joyfully laying down your own plans,

not despising the suffering that God gives,
not despising the work that God gives,
not despising the provision that God gives,
not delighting in something else,

looking for joy in what you are given,
listening quietly with open hands,
moving beyond the temporary,
receiving hope in things that are eternal,

letting go of the disappointments,
loving the present gifts,
looking past pain to find joy,
looking past self to find Christ,

……this is an exchanged life.

Galatians2:20
“I have been crucified with Christ; and it is no longer I who live, but Christ who lives in me; and the life which I now live in the flesh I live by faith in the Son of God, who loved me, and delivered Himself up for me.”

The time leading up to Easter found us stricken with a strange virus that left us (the parents) quite unable to do anything. Extremely painful swollen joints made even sitting, standing, and sleeping difficult. Opening bottles, bags, and bananas was unthinkable! With much painful pulling we had to take off our wedding rings. Thankfully, we took turns with the virus, leaving only one of us ill at one time so we could take care of the children. Thank you to those who prayed for our recovery!
The real test was not so much the physical pain, but what to do with loss of time. There is so much work to do. We know the seriousness of our language study, we see our unbelieving friends, we know that time is fleeting. It was very difficult for life to come to a sudden halt in our house! At least when we have a cold we can throw some dirty clothes in the washer, and when we have the flu we can boil water to make some soup. But this time, I wasn’t able to do anything but sit and feel the pain! I suddenly can relate to those who suffer with arthritis or autoimmune disorders. My thoughts were also on the cross. I could not imagine the depth of Christ’s pain and the lingering suffering leading up to his death. And in a unique way, the physical suffering brought me into deeper fellowship with Him.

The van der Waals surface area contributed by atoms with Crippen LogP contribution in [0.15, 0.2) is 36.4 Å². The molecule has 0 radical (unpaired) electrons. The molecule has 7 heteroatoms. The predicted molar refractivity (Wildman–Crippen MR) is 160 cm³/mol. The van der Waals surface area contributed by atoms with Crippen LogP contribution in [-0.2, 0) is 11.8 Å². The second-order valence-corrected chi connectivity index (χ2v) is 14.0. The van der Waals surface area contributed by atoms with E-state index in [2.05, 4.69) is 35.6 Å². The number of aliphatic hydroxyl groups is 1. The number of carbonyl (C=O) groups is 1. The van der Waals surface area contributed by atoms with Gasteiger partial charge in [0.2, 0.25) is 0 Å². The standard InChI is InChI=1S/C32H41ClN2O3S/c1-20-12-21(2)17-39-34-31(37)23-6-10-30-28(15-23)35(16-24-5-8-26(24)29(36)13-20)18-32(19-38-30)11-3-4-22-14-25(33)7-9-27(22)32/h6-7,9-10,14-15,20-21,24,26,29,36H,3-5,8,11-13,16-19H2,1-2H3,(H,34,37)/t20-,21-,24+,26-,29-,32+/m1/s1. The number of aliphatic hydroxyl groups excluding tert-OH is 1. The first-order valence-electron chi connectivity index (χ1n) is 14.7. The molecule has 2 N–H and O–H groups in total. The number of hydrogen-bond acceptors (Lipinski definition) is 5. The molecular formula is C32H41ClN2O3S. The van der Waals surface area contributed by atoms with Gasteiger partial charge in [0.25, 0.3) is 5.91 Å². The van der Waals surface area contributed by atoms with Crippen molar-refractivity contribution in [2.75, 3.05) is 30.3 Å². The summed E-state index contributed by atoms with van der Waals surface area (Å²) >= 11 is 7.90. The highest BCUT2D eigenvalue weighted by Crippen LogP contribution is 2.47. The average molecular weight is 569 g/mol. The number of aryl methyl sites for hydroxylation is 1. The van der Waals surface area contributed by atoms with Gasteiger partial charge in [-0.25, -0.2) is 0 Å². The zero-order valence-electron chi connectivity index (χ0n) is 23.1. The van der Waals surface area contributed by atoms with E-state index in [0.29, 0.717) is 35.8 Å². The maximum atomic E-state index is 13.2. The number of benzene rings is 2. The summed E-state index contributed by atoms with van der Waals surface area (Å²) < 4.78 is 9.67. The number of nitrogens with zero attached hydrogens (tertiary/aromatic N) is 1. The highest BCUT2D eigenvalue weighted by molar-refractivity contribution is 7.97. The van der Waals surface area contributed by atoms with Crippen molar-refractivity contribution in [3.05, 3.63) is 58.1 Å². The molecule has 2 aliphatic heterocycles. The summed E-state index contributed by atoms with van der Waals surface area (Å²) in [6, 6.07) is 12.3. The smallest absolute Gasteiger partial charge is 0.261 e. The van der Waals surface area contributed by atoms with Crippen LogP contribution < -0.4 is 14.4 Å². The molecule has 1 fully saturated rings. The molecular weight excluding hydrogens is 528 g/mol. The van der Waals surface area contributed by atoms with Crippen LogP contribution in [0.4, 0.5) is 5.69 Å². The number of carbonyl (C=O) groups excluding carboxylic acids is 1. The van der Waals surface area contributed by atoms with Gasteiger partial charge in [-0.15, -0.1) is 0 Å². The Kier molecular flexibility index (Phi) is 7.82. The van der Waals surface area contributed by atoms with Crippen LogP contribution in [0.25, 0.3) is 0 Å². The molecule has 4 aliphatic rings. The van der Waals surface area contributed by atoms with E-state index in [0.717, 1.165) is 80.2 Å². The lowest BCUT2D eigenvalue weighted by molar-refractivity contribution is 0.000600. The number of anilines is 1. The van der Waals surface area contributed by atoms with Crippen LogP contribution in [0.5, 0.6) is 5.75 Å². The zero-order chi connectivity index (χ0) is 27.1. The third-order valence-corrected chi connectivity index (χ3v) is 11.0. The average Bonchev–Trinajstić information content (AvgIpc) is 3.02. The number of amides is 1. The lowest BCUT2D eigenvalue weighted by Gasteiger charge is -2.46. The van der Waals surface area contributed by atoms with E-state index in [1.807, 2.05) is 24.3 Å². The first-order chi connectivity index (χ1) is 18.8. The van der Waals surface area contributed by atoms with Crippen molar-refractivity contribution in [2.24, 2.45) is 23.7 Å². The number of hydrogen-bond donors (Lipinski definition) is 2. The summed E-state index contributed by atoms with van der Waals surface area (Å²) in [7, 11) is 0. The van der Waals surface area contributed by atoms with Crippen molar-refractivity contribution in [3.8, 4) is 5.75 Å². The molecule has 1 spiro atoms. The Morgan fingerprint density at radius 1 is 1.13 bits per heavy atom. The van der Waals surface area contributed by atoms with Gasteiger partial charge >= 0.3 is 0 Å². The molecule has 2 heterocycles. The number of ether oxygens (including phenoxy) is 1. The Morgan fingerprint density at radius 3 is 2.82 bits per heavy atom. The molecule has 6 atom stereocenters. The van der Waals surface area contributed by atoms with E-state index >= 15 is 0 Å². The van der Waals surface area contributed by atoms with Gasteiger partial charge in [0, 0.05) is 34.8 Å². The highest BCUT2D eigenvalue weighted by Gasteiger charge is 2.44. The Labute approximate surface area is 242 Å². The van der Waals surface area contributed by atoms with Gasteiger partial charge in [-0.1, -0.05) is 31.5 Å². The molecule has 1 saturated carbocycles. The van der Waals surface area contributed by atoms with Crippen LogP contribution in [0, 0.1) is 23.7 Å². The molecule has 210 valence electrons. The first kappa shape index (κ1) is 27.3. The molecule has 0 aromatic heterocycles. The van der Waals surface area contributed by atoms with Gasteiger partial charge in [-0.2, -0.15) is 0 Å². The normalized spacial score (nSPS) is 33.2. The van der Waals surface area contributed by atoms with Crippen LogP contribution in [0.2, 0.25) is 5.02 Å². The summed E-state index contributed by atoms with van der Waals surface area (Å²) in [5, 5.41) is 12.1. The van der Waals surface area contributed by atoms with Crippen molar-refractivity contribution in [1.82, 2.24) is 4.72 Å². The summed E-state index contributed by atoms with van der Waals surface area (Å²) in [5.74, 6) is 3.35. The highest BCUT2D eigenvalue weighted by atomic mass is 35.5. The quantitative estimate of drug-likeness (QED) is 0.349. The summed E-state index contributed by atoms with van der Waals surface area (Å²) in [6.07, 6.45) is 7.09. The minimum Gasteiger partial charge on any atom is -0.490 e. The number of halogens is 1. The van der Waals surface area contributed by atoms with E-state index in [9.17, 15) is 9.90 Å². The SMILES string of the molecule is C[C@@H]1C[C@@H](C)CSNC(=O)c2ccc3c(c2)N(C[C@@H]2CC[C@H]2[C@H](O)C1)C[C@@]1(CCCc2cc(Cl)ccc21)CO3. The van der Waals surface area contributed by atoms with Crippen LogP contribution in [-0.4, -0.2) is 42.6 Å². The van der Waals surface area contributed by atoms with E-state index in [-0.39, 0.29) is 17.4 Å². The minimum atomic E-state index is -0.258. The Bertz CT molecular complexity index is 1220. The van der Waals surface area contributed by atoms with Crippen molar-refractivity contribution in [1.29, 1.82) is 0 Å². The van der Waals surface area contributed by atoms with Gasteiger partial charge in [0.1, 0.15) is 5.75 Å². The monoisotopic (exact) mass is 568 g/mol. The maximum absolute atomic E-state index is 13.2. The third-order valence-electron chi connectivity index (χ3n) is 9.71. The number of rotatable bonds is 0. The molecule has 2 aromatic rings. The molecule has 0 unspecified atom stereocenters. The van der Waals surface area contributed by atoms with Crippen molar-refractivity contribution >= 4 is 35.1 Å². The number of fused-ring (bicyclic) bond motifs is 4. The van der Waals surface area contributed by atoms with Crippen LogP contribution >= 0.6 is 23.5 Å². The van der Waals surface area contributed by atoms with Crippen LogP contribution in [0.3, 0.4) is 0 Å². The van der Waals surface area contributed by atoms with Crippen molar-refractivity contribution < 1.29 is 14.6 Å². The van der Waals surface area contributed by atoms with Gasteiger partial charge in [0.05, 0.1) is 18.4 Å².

As for the “loss of time,” God is able to redeem what Satan tried to scheme. I believe it is no coincidence that our family becomes ill at important times. God is able to work everything to conform to the purposes of His will, Ephesians 1:11. God is sovereign, and His ways are higher than my ways and His thoughts are deeper than my thoughts. What to do with the suffering? Embrace it and trust Him. Habakkuk, whose name means “embrace,” knew that terrible suffering was coming to him and his people. And he chose to say, “Yet I will exult in the Lord, I will rejoice in the God of my salvation. The Lord God is my strength, and He has made my feet like hinds’ feet, and makes me walk on my high places.” Hab. 3:16-19

“Suffering is a mystery, but not so much a mystery that I cannot trust you.” Joni Eareckson Tada